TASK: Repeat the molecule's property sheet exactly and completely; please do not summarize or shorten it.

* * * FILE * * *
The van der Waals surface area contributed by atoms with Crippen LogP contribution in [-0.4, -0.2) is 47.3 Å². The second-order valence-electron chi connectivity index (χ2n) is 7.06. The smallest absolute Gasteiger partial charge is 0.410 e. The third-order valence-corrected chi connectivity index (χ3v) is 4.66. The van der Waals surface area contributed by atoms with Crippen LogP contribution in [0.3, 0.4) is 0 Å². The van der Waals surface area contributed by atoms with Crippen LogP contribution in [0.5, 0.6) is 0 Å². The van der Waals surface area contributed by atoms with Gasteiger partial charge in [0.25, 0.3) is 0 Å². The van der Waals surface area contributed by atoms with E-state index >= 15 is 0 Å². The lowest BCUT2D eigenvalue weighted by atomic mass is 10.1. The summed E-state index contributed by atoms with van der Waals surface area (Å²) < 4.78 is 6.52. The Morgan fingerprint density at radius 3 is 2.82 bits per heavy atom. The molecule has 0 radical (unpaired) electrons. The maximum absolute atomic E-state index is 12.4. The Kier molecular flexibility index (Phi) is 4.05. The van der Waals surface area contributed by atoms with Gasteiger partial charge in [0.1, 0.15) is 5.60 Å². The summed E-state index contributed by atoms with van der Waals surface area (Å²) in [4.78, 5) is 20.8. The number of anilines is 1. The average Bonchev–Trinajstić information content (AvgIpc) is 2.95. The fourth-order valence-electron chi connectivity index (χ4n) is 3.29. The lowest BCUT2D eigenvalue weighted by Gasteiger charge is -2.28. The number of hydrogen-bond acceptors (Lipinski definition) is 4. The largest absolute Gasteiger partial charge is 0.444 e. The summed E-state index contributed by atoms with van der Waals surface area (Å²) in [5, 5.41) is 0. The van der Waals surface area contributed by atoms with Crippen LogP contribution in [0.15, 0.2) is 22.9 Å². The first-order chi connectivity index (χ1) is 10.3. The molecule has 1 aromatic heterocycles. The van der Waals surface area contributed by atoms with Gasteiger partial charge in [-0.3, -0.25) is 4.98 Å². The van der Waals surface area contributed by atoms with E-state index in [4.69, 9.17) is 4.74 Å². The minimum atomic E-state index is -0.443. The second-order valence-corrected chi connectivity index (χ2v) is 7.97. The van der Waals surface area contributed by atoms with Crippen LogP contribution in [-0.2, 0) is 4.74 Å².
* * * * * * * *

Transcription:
The van der Waals surface area contributed by atoms with Crippen LogP contribution in [-0.4, -0.2) is 47.3 Å². The second-order valence-electron chi connectivity index (χ2n) is 7.06. The smallest absolute Gasteiger partial charge is 0.410 e. The third-order valence-corrected chi connectivity index (χ3v) is 4.66. The van der Waals surface area contributed by atoms with Crippen LogP contribution in [0.3, 0.4) is 0 Å². The van der Waals surface area contributed by atoms with Crippen LogP contribution in [0.5, 0.6) is 0 Å². The van der Waals surface area contributed by atoms with Gasteiger partial charge in [0.25, 0.3) is 0 Å². The van der Waals surface area contributed by atoms with E-state index >= 15 is 0 Å². The lowest BCUT2D eigenvalue weighted by atomic mass is 10.1. The summed E-state index contributed by atoms with van der Waals surface area (Å²) < 4.78 is 6.52. The Morgan fingerprint density at radius 3 is 2.82 bits per heavy atom. The molecule has 0 radical (unpaired) electrons. The maximum absolute atomic E-state index is 12.4. The Kier molecular flexibility index (Phi) is 4.05. The van der Waals surface area contributed by atoms with Gasteiger partial charge in [0.1, 0.15) is 5.60 Å². The summed E-state index contributed by atoms with van der Waals surface area (Å²) in [4.78, 5) is 20.8. The number of anilines is 1. The average Bonchev–Trinajstić information content (AvgIpc) is 2.95. The fourth-order valence-electron chi connectivity index (χ4n) is 3.29. The lowest BCUT2D eigenvalue weighted by Gasteiger charge is -2.28. The number of hydrogen-bond acceptors (Lipinski definition) is 4. The largest absolute Gasteiger partial charge is 0.444 e. The summed E-state index contributed by atoms with van der Waals surface area (Å²) in [5, 5.41) is 0. The van der Waals surface area contributed by atoms with Crippen LogP contribution in [0.15, 0.2) is 22.9 Å². The first-order chi connectivity index (χ1) is 10.3. The molecule has 1 aromatic heterocycles. The van der Waals surface area contributed by atoms with Gasteiger partial charge in [-0.3, -0.25) is 4.98 Å². The van der Waals surface area contributed by atoms with E-state index in [4.69, 9.17) is 4.74 Å². The minimum atomic E-state index is -0.443. The second-order valence-corrected chi connectivity index (χ2v) is 7.97. The van der Waals surface area contributed by atoms with Crippen LogP contribution in [-0.2, 0) is 4.74 Å².